Yesterday’s incredible Christmas time blowout of the NY lslanders—by the Florida Panthers believe it or not—was as comprehensive as it was unexpected.
Where did that one come from?
Just last Friday I, and most Panthers fans in general (come on admit it!), had this season pegged as a rebuilding season. Perhaps it would be better to just throw in the towel and admit we won’t make the playoffs this time either; for the umpteenth time?
Well, the Panthers answered us back from Newark, of all places, by beating the Devils 4-2 in what was the Cats’ best game of the season. They then went on to pry another point from the reigning champs in Pittsburgh, and subsequently finished off the Islanders with a 7-1 whipping on the Isle.
Now, any Panthers fan will tell you; the Cats spring these startling comebacks every year when they look down and out, only to tantalize the fans a bit before going on another losing streak. And when they again look down and out they spring another response, etc, ad infinitum.
And of course, in the end, the net result is always another disappointing placing outside of the playoffs.
Consistency has never been the forte of this club, apart from the consistently undulating campaigns of mediocrity and sudden short-lived burst of surging power; always inevitably leading to another season of outsiders looking in syndrome.
Actually, come to think of it—the Cats are very consistent—just not in any positive aspect.
Anyway, back to the point…
The Panthers have enjoyed success on the road this year and are thus still in the playoff hunt; against all odds and despite their worse than poor home record.
The Cats are 4-6-5, thus amassing 13 points on home ice; whilst doing considerably better away with a 9-8-2 record that sees some 20 points having been collected away from the Sunshine State.
Even if the Panthers would win the 3 games less that they’ve played on home ice versus away games—no matter how improbable that would be—they’d still not reach the level of play and points collected away from home.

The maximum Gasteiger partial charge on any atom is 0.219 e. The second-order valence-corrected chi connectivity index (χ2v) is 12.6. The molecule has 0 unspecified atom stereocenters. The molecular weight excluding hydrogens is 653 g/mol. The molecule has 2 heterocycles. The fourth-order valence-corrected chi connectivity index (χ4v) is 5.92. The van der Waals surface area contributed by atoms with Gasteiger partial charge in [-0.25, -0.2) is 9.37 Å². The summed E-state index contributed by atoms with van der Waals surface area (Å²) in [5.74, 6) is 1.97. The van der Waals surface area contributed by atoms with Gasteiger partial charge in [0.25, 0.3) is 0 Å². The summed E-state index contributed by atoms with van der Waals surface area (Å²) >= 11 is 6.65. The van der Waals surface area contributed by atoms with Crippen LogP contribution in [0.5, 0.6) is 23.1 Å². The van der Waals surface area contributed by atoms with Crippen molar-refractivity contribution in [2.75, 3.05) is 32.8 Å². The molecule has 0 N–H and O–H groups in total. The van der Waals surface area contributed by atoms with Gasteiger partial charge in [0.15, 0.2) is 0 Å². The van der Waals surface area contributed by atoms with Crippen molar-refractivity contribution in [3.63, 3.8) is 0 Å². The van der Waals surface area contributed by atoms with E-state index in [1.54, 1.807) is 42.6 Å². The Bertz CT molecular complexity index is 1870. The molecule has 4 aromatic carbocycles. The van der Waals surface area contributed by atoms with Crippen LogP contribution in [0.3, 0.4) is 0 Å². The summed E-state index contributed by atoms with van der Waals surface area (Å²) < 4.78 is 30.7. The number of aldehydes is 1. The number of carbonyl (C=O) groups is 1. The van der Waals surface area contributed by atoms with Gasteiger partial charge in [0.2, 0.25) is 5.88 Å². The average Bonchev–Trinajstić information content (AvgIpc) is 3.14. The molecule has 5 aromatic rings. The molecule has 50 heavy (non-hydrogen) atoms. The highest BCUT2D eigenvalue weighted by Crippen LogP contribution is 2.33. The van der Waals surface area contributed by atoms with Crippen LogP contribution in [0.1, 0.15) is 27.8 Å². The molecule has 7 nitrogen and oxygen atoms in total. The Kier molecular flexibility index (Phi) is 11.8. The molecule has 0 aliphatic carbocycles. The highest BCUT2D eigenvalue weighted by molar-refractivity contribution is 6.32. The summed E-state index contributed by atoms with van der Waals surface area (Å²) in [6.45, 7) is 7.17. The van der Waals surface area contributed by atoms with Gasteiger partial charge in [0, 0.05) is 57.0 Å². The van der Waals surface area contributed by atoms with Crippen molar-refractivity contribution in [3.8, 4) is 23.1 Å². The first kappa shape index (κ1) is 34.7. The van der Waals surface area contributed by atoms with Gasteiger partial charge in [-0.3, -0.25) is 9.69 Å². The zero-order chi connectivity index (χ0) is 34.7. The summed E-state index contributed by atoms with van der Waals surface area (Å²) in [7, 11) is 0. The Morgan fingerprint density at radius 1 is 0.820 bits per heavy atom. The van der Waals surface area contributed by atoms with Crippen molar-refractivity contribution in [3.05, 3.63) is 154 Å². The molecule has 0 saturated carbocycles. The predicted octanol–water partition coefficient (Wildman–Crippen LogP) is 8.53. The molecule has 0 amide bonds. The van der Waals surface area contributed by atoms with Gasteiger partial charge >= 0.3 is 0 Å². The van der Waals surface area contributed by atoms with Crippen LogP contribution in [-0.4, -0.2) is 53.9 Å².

So what makes these felines tick as soon as they leave South Florida?
I’d say there are a few key words that can go a long way in illuminating this mystery. They are namely: Playing to their strength, a simplified approach, no pressure, and, underestimating opponents.
Let’s look at each more closely and I’ll explain my train of thoughts on the subject:
Playing to their strength
The Florida Panthers are not a high powered offensive juggernaut—yesterday’s Islanders game aside—and don’t dominate many games in any given season. Even in that 7-1 thrashing of the NY Islanders, it is worth noting that the Cats were still outshot 31-25.
The Florida Panthers is a counter attacking team. Again, if we take the Islanders game as example, a majority of the goals came from breakaways—plays that originate from breaking up the opposing teams offensive play—defense to forwards.
The Cats also deploy a dump and chase tactic that will see the Panthers spend most of their time in the offensive zone trying to dig out pucks from the corners. Using their mobile forwards and pinching defenders—the idea is then to set someone up in the shooting zone for a one-timer at goal.
Aggressive forecheck and responsible backchecks are embedded in the players’ mind and stifle to a certain extent any more flamboyant tendencies from the forwards; molding them in to a collective and creating a form of ‘chasing pack mentality’ that is based on speed and responsible defensive play—first and foremost.
The idea is to limit opponent’s shots to the perimeters. Opponents may get many shots off at goal—but they’ll lack precision as well. Put the body on the line to block shots and then hit back on the counter.
Again; speed and mobility is key.
This tactic currently employed by the Panthers is more successful on the road than it is on home ice. Reason is that when playing at home the Cats must also attempt to entertain the crowd and not just put defensive responsibilities first.